Squamous Cell Carcinoma
What is Squamous Cell Carcinoma?
Squamous Cell Carcinoma is another form of skin cancer occurring most frequently on sun-exposed areas of the body. Signs which may indicate the presence of Squamous Cell Carcinoma include scaly red patches, elevated growths with central depressions, wart-like growths, nodules, and open sores. These lesions may develop a crusted surface or bleed. All individuals exposed to sunlight are at risk of developing Squamous Cell Carcinoma, yet fair-skinned people after years of sun exposure, and individuals with pre-existing inflammatory conditions or burns are at a higher risk.
The majority of Squamous Cell Carcinoma can be effectively treated if detected early. In a small percentage of cases, this particular tumor can spread to distant organs and may be fatal. Treatment Options Our dermatologists often diagnose and treat Squamous Cell Carcinoma after assessing tissue from a skin biopsy. Treatment options depend on location and depth of the tumor as well as the patients general health.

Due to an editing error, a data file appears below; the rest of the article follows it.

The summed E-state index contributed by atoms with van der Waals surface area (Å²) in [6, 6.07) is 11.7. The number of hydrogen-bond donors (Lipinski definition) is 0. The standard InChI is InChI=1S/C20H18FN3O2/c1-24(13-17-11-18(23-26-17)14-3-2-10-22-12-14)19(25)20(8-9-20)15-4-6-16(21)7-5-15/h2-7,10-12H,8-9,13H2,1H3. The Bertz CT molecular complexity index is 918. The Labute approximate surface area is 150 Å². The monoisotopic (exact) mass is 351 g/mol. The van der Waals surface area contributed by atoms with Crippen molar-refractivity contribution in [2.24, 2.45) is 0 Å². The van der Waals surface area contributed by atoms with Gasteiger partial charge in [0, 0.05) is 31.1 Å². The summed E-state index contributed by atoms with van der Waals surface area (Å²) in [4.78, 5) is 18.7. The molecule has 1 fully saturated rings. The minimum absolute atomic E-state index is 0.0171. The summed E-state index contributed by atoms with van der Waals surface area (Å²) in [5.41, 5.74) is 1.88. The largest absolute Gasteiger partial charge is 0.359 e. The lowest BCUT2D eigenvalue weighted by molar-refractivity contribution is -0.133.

Treatment options offered include surgical excision, electrodesiccation and curettage, and Mohs micrographic surgery (removes thin layers and examines the tissue under a microscope for malignant cells. When all areas of the tissue are tumor-free, surgery is complete).
- Squamous Cell Carcinoma is the second most common form of skin cancer; it affects more than 300,000 Americans each year.
- When SCC is properly treated, the cure rate is greater than 90%.
- Lesions tend to occur more often in males than females.
- Individuals who have previously had Squamous Cell Carcinoma or Basal Cell Carcinoma have a greater chance of developing Squamous Cell Carcinoma.